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Mary White OvingtonMary White Ovington


Mary White Ovington (April 11, 1865-July 15, 1951) was a suffragette, socialist, Unitarian, journalist and co-founder of the NAACP.

Ovington was born in Brooklyn, New York. Her parents, members of the Unitarian Church, were supporters of women’s rights and had been involved in the anti-slavery movement. Educated at Packer Collegiate Institute and Radcliffe College, Ovington became involved in the campaign for civil rights in 1890 after hearing Frederick Douglass speak in a Brooklyn church.

In 1895, she helped found the Greenpoint Settlement in Brooklyn. Appointed head of the project the following year, Ovington remained until 1904, when she was appointed fellow of the Greenwich House Committee on Social Investigations. Over the next five years, she studied employment and housing problems in Black Manhattan. During her investigations, she met William Du Bois, from Harvard University, and was introduced to the founding members of the Niagara Movement.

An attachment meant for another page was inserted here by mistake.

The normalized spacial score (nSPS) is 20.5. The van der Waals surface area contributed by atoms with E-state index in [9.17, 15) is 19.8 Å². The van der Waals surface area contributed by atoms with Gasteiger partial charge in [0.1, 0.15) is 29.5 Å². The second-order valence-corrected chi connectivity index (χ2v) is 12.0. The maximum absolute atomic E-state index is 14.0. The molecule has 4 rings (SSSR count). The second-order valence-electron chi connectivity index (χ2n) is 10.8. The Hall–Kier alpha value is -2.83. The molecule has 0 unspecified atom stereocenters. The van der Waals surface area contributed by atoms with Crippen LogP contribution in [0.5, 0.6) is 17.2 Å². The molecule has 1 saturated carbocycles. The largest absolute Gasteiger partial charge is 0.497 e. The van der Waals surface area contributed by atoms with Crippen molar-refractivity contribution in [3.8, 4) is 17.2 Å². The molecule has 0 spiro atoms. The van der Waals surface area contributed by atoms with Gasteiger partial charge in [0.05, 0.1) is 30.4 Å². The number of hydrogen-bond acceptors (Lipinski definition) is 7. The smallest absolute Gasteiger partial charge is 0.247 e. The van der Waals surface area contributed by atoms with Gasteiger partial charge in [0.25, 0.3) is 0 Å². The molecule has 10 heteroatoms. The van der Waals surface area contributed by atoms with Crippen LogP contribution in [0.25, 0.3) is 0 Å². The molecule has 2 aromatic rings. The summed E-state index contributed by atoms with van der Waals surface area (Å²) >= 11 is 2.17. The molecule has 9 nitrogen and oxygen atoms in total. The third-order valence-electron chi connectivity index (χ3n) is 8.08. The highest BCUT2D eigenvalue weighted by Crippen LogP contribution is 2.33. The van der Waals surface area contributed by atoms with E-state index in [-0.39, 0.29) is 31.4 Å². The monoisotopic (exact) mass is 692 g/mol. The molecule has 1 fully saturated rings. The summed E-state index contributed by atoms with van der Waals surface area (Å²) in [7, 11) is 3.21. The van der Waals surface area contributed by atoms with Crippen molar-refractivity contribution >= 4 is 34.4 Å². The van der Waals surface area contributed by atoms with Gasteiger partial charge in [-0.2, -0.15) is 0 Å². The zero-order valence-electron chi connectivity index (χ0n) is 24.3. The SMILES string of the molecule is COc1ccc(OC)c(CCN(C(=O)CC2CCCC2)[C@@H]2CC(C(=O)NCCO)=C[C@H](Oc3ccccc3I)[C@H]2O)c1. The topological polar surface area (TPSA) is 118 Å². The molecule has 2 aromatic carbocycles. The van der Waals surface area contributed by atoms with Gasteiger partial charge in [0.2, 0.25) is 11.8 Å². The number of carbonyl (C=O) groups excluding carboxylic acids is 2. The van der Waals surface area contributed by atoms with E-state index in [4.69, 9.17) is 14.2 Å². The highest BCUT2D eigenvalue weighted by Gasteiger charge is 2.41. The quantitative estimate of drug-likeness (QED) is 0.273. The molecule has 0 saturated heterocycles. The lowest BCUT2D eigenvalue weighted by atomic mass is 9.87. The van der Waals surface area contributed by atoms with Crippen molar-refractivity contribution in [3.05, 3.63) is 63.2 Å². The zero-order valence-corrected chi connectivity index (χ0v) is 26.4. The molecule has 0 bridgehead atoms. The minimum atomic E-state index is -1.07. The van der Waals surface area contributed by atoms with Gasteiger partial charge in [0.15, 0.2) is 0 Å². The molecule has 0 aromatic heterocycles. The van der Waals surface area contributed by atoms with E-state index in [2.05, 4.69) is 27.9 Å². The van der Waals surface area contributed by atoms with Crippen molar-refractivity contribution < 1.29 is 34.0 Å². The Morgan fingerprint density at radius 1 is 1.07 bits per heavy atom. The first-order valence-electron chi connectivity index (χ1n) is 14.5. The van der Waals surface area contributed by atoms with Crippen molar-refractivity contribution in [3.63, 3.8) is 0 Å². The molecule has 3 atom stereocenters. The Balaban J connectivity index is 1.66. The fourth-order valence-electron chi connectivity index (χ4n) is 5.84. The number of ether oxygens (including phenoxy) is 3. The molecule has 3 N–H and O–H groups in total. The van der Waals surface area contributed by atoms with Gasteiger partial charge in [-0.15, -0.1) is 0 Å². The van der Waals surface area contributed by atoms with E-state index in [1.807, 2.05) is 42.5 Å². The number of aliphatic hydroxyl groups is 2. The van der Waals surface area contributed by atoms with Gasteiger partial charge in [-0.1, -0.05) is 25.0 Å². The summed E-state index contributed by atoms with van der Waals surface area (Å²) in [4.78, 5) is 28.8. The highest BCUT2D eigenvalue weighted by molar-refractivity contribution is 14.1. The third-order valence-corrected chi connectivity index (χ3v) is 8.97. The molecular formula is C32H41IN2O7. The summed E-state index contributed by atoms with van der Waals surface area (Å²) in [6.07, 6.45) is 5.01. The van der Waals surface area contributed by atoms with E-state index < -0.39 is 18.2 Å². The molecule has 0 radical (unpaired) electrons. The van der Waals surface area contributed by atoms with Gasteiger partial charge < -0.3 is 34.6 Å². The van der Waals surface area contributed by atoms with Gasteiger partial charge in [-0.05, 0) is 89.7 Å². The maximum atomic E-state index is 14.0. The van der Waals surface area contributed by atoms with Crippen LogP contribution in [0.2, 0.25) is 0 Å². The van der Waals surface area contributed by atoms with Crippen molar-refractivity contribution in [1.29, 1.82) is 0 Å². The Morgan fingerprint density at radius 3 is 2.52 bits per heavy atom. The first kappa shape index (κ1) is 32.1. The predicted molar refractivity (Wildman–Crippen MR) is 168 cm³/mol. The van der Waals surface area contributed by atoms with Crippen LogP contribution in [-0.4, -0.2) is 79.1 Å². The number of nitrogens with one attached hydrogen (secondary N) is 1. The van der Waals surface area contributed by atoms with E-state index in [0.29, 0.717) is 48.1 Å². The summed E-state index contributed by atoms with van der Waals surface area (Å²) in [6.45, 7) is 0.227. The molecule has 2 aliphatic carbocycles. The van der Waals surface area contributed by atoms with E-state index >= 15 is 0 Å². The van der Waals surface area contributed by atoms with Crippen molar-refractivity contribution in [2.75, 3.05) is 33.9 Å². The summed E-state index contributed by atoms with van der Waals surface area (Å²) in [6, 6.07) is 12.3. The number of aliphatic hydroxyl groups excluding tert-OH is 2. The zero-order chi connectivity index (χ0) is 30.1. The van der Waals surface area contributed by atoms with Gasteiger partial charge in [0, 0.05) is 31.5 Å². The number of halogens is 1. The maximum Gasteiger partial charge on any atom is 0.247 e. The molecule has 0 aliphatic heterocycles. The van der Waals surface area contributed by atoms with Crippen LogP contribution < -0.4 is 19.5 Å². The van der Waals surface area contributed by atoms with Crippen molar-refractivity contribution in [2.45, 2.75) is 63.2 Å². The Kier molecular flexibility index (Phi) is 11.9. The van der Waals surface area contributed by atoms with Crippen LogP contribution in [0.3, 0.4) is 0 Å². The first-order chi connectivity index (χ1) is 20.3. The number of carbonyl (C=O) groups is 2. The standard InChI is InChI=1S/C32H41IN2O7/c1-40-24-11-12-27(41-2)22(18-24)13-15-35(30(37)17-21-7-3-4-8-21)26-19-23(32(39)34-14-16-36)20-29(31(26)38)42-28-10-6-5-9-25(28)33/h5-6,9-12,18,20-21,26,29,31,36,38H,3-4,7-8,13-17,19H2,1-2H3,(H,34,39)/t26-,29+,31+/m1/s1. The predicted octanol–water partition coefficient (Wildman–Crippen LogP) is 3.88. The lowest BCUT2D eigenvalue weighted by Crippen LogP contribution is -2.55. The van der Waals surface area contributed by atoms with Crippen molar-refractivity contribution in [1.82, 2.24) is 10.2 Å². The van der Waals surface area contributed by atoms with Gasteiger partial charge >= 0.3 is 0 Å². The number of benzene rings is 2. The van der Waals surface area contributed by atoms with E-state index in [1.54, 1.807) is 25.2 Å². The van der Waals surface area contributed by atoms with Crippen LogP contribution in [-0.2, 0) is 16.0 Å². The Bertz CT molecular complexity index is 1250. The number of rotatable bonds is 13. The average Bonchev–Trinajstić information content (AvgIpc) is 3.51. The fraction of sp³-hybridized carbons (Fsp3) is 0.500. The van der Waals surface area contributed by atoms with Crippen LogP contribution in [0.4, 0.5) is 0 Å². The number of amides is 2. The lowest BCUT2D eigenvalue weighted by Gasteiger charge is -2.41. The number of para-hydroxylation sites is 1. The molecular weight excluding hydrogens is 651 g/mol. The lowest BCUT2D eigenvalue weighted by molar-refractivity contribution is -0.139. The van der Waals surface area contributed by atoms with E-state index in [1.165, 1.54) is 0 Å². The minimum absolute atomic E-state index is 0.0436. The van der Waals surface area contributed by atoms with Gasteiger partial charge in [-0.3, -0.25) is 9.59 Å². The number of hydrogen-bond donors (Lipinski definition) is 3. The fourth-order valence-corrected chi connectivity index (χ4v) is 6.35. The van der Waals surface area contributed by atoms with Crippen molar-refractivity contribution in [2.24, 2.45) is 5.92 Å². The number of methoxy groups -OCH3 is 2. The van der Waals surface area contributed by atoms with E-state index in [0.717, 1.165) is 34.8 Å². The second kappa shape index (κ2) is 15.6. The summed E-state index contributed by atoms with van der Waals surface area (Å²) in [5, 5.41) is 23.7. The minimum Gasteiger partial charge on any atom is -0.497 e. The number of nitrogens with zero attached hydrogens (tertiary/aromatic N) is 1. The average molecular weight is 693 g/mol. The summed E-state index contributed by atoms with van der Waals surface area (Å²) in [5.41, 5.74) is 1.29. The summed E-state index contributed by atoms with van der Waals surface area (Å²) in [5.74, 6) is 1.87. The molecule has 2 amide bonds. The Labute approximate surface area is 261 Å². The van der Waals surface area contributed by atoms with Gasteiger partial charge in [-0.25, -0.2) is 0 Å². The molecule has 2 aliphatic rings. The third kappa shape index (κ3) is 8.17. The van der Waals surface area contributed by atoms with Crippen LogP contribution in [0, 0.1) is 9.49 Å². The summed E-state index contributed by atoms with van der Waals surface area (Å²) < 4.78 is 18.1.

Influenced by the ideas of William Morris, Ovington joined the Socialist Party in 1905, where she met people such as Daniel De Leon, Asa Philip Randolph, Floyd Dell, Max Eastman and Jack London, who argued that racial problems were as much a matter of class as of race. She wrote for radical journals and newspapers such as The Masses, The New York Evening Post and The New York Call. She also worked with Ray Stannard Baker and influenced the content of his book, Following the Color Line, published in 1908.